Okay, so at the very outset let me state that I was the skeptical one. My husband (once having seen the pictures, video and articles about this place) insisted that we go to the Tiger Temple and have it become the highlight of our trip to Thailand. Being that he was so gung-ho about it, we made sure to include it into our itinerary.
Wat Pa Luangta Bua Yannasampanno is quite a mouthful to say. Calling it Tiger Temple might be easier said than done.
My impression of a Tiger refuge and this place were world's apart.
Tiger temple is not the easiest to get to...not if you don't have your own means of transportation, or are traveling with a tour company that includes this as part of their tour. For people who prefer the bus or train, the options are limited. You can arrive by train or bus from Bangkok into the town of Kanchanaburi, and then take bus 8203 for Sai Yok and ask the driver to stop at the temple. The bus takes about 45 minutes to reach the temple and costs 25 Baht; this isn't the actual temple though. From the bus stop, follow the dirt road (1.5) km all the way to the front gate. The walk takes about 30-40 minutes. Factor in the heat and humidity...and you'll soon realize, this isn't the easiest..but it could be the most cost effective.
As I mentioned earlier, we hired a taxi for the entire day, so getting there was hassle free. Even otherwise, renting a taxi from the town of Kanchanaburi would cost about 200-250 Baht and take about 30 minutes or so.
After paying 300 Baht per person as an entrance/donation fee, buying a T-shirt (another 300 Baht; see tip below) and signing waiver forms, I say to myself, this better be worth it...after all I am signing my life away here!!
The grounds look more like a reservation than a temple. We find a trail that leads us through rocky gravel and un-even ground to our first viewing of Tiger Cubs!! For someone who hasn't seen tigers live and in the flesh before, what differentiates a cub from its parent...hmmm...I wouldn't know. I was freaking out more because I had the thought ...could tigers (like dogs) sense my inner freaking out-self?? There was an Australian volunteer who re-assured me that they were babies, harmless, ultra cute, they love their bellies getting rubbed etc... all I saw were teeth and claws!! After my initial stomach churning moments, I summoned enough courage to step up and take a couple pictures with the 'babies' (yeah right, if you say so). The volunteered literally took my hand and ran it over their furry backs and bellies all the time assuring me, that this made them feel good....yeah but how did it make ME feel?? I sat gingerly next to the cubs leaning into (or out of) the picture frame to get it done! (Breathe)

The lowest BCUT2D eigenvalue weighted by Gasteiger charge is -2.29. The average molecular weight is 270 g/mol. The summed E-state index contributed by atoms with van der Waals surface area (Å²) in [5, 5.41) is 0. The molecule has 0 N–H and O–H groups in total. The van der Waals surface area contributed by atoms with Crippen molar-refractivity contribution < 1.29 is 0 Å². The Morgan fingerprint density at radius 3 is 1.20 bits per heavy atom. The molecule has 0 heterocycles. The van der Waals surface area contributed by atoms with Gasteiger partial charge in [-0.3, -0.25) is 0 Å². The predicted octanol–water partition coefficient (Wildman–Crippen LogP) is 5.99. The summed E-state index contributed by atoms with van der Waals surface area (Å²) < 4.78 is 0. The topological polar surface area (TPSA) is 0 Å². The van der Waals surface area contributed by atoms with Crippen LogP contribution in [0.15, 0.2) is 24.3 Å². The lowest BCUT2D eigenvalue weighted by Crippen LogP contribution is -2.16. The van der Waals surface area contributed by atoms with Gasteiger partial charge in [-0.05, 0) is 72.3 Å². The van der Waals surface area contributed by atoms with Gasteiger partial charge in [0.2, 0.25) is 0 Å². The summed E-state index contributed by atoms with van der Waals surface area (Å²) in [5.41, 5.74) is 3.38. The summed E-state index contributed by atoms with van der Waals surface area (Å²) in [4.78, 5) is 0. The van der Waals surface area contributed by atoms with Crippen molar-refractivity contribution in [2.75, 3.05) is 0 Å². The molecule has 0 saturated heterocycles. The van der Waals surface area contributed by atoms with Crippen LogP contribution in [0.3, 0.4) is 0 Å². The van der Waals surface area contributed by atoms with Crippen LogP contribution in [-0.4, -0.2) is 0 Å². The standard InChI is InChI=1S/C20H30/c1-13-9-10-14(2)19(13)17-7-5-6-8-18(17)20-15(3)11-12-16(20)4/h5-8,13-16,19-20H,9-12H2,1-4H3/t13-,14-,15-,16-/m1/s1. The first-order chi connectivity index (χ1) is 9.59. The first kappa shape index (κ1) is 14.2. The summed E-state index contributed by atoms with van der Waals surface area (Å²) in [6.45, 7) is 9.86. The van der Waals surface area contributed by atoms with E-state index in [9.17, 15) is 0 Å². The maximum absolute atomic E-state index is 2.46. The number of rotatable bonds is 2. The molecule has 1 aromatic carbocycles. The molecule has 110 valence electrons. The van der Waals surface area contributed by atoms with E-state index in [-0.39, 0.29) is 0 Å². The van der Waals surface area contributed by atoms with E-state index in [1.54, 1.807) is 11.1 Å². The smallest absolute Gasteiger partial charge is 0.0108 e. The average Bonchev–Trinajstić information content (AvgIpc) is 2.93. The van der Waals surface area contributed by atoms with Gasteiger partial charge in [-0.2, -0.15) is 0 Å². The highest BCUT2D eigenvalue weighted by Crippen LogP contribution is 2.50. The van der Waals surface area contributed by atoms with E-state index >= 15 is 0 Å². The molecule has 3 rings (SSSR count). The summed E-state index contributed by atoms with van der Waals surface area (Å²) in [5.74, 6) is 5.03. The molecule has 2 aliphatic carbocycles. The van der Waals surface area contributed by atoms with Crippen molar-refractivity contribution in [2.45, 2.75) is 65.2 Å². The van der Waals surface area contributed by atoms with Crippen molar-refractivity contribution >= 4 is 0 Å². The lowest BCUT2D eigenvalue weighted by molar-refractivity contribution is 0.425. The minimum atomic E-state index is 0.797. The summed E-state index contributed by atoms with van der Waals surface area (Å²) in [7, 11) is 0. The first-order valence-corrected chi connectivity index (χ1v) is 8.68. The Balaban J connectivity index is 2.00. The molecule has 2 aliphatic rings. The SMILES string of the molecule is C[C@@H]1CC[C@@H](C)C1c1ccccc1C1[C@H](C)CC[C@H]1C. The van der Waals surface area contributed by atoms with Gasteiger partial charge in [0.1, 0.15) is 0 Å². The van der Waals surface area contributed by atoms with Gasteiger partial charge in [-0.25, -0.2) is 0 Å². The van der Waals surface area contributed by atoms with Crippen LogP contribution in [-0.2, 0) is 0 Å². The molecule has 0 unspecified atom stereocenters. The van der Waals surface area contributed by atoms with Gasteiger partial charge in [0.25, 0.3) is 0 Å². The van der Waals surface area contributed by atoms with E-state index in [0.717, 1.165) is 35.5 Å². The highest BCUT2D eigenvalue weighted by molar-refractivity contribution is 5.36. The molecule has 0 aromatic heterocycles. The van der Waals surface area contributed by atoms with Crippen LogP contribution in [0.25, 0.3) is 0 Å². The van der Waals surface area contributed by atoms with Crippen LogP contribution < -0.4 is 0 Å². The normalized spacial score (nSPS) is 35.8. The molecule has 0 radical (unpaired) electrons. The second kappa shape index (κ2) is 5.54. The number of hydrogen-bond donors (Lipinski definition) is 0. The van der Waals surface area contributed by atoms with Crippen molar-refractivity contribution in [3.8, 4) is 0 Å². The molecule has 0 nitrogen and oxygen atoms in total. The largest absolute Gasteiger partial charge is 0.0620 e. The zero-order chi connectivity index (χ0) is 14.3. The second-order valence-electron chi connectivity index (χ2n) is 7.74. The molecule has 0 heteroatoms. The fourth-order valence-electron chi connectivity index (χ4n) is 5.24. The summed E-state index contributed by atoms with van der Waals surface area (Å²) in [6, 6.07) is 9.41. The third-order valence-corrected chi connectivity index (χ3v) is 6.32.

Step 2 was the giant mommas....it was a short hike to the canyons where the tigers are brought out in the mid-afternoon. If I thought the cubs were big...these guys (or gals) were huge, enormous, and gorgeous - yes, but gigantic!!! I now understood what the volunteer meant when she called them babies earlier. Those were small compared to what lay in front of me. My goodness...how am I going to do this? I had already paid for my ticket...so there was no backing out. The waiver I signed said nothing about any cancellation fee…moreover I don't read Thai! So, it was settled...I was in...I was going to do it. I decided to stand in line along with 40 other visitors to get myself photographed with the big beauties.